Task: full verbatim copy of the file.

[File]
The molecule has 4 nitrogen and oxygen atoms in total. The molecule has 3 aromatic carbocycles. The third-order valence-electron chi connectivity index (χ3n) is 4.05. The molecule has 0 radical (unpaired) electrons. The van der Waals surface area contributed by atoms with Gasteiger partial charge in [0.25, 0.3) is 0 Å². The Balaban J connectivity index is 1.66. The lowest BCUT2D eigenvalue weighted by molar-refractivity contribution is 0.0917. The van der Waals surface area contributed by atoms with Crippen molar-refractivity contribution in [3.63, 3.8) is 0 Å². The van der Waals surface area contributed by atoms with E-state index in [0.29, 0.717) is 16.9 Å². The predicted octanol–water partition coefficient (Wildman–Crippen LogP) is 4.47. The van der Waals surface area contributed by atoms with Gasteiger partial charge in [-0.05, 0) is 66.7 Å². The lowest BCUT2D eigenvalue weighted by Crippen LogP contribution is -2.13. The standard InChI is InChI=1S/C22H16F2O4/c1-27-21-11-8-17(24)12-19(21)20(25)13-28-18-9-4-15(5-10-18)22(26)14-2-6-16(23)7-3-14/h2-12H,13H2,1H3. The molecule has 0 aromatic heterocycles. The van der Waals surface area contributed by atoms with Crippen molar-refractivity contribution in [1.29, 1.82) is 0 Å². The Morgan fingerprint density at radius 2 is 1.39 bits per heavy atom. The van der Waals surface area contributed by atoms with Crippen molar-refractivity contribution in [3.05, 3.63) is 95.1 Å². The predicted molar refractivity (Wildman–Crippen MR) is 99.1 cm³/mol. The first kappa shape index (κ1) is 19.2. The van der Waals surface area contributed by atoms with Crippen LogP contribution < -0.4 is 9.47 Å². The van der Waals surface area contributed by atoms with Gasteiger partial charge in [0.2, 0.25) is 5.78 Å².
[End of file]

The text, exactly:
The molecule has 4 nitrogen and oxygen atoms in total. The molecule has 3 aromatic carbocycles. The third-order valence-electron chi connectivity index (χ3n) is 4.05. The molecule has 0 radical (unpaired) electrons. The van der Waals surface area contributed by atoms with Gasteiger partial charge in [0.25, 0.3) is 0 Å². The Balaban J connectivity index is 1.66. The lowest BCUT2D eigenvalue weighted by molar-refractivity contribution is 0.0917. The van der Waals surface area contributed by atoms with Crippen molar-refractivity contribution in [3.63, 3.8) is 0 Å². The van der Waals surface area contributed by atoms with E-state index in [0.29, 0.717) is 16.9 Å². The predicted octanol–water partition coefficient (Wildman–Crippen LogP) is 4.47. The van der Waals surface area contributed by atoms with Gasteiger partial charge in [-0.05, 0) is 66.7 Å². The lowest BCUT2D eigenvalue weighted by Crippen LogP contribution is -2.13. The standard InChI is InChI=1S/C22H16F2O4/c1-27-21-11-8-17(24)12-19(21)20(25)13-28-18-9-4-15(5-10-18)22(26)14-2-6-16(23)7-3-14/h2-12H,13H2,1H3. The molecule has 0 aromatic heterocycles. The van der Waals surface area contributed by atoms with Crippen molar-refractivity contribution in [1.29, 1.82) is 0 Å². The Morgan fingerprint density at radius 2 is 1.39 bits per heavy atom. The van der Waals surface area contributed by atoms with Crippen molar-refractivity contribution in [3.05, 3.63) is 95.1 Å². The predicted molar refractivity (Wildman–Crippen MR) is 99.1 cm³/mol. The first kappa shape index (κ1) is 19.2. The van der Waals surface area contributed by atoms with Crippen LogP contribution < -0.4 is 9.47 Å². The van der Waals surface area contributed by atoms with Gasteiger partial charge in [0.2, 0.25) is 5.78 Å².